As Pakistan enforces a new visa regime for Afghans willing to cross into Pakistan amid a massive push to forcibly repatriate illegal migrants and Afghan refugees, some politicians have exhorted the government to honour their commitments to allow people from both sides to cross over by simply presenting valid identification documents while warning that their protests could spread.
Addressing a massive sit-in in Chaman on Monday, Pakhtunkhwa Milli Awami Party (PkMAP) Chairman Mahmood Khan Achakzai staunchly advocated that the government should stand by its commitment to the people of Quetta and Qandahar on crossing the border between Pakistan and Afghanistan by simply presenting valid identification documents.
Achakzai added that a promise or decision made by even tehsildar was equivalent to a state-sanctioned undertaking and one that the state must honour. He elaborated that an understanding to this effect had been reached during a meeting between a high-level delegation from Pakistan, led by the then foreign minister Shah Mahmood Qureshi, and authorities in Kabul.
The agreement, Achakzai claimed, would allow residents on the Pakistani side of the Durand Line, spanning from Quetta to Chaman, and corresponding areas in greater Qandahar on Afghanistan's side, to cross the border with Pakistanis presenting their Computerized National Identity Cards (CNIC) and Afghanis their 'Taskerra'.
However, he contended that this facility should have been extended to residents of other areas along the Durand Line as well.
Providing a historical context for this arrangement, Achakzai pointed out that from the time this region was under British rule and up until recently, locals on both sides of the border formally enjoyed the right to cross over freely. This right had been created because an arbitrary demarcation of border by the colonial rulers had split families, with some having residential quarters on one side and public-facing hujras or compounds on the other. Others would have their homes on one side of the border and their lands on the other.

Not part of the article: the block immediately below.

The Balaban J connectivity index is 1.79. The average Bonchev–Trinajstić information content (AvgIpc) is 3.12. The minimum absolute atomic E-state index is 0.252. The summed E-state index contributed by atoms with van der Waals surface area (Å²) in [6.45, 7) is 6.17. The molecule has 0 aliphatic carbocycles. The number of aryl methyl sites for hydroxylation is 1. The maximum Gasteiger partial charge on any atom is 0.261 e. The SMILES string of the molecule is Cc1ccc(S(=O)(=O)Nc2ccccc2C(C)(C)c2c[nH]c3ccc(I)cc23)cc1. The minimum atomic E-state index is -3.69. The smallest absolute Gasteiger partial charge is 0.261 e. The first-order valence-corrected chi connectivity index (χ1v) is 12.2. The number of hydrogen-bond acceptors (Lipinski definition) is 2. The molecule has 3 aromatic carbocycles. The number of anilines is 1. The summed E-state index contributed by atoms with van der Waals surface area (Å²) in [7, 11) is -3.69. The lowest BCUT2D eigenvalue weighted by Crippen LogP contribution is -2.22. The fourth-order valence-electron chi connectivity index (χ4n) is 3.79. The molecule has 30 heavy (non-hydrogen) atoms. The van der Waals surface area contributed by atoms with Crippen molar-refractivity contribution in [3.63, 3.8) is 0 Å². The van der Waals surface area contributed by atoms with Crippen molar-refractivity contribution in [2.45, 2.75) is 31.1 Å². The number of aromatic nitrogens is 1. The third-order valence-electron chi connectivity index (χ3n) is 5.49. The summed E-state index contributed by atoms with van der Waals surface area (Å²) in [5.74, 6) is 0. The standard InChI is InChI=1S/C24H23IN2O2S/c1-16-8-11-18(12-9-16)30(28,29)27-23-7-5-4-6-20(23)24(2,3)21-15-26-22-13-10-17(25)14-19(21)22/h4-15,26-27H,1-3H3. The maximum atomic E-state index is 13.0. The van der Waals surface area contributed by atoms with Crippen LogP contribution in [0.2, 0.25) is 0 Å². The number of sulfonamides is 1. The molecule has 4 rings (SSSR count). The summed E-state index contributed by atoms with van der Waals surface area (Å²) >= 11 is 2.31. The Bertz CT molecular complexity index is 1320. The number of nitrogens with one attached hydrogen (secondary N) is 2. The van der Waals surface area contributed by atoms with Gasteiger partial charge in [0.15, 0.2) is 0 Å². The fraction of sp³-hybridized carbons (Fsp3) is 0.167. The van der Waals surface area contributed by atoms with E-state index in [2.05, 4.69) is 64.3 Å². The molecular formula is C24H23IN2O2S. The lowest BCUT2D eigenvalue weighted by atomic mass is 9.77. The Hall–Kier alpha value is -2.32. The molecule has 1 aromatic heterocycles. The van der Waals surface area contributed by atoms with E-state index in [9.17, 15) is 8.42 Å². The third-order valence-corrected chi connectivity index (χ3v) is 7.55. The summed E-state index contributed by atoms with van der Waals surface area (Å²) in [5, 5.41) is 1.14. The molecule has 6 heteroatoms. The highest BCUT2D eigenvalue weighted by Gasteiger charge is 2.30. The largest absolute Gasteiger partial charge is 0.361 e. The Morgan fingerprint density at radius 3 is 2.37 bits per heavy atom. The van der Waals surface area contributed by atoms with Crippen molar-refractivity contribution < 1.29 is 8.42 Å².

With some tribal lands still straddling both Afghanistan and Pakistan, Achakzai deemed any imposition of a passport and visa regime impractical.
To resounding applause, Achakzai declared that the Chaman protest would not only persist but would also expand to other parts of Pakistan until their demands are met.
On the topic of cross-border trade, he questioned a dual regime implemented by Pakistan with the trade of some items allowed through green channels at airports but prohibited across crossing points along the Durand Line, particularly at Chaman.
He reiterated his demand for the government to set up customs clearing houses at all major crossing points between Pakistan and Afghanistan where they can check and clear goods moving between the two countries. After clearance, he said the goods are checked every few kilometres by a myriad of security agencies just to create hindrances.
The PkMAP chief urged participants of the protest to pursue their cause through peaceful, political means, as he discouraged them from making any derogatory remarks targeting specific ethnicities or communities.
Achakzai stressed the importance of inter-religious and ethnic harmony, noting that this value was ingrained in Pakhtun norms and traditions.
Shifting the focus to Afghan refugees, Achakzai emphasised that they should be treated no differently than refugees in other parts of the world, advocating for equal and non-discriminatory treatment.